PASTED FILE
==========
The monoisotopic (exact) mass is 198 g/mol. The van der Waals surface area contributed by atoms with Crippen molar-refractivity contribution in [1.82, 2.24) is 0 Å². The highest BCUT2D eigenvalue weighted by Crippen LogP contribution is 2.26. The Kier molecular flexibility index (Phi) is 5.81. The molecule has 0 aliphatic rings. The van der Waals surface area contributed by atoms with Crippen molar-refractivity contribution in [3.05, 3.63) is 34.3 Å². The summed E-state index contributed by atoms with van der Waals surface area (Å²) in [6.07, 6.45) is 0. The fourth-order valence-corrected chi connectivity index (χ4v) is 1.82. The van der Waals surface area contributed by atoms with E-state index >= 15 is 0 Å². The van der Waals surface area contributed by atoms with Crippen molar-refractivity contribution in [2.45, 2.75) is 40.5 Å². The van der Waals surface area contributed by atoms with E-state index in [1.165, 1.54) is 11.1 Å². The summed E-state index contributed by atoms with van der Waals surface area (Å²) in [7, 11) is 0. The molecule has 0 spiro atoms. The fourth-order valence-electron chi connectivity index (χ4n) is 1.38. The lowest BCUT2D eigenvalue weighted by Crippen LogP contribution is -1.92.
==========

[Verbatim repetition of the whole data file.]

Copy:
The monoisotopic (exact) mass is 198 g/mol. The van der Waals surface area contributed by atoms with Crippen molar-refractivity contribution in [1.82, 2.24) is 0 Å². The highest BCUT2D eigenvalue weighted by Crippen LogP contribution is 2.26. The Kier molecular flexibility index (Phi) is 5.81. The molecule has 0 aliphatic rings. The van der Waals surface area contributed by atoms with Crippen molar-refractivity contribution in [3.05, 3.63) is 34.3 Å². The summed E-state index contributed by atoms with van der Waals surface area (Å²) in [6.07, 6.45) is 0. The fourth-order valence-corrected chi connectivity index (χ4v) is 1.82. The van der Waals surface area contributed by atoms with E-state index >= 15 is 0 Å². The van der Waals surface area contributed by atoms with Crippen molar-refractivity contribution in [2.45, 2.75) is 40.5 Å². The van der Waals surface area contributed by atoms with E-state index in [1.165, 1.54) is 11.1 Å². The summed E-state index contributed by atoms with van der Waals surface area (Å²) in [7, 11) is 0. The molecule has 0 spiro atoms. The fourth-order valence-electron chi connectivity index (χ4n) is 1.38. The lowest BCUT2D eigenvalue weighted by Crippen LogP contribution is -1.92.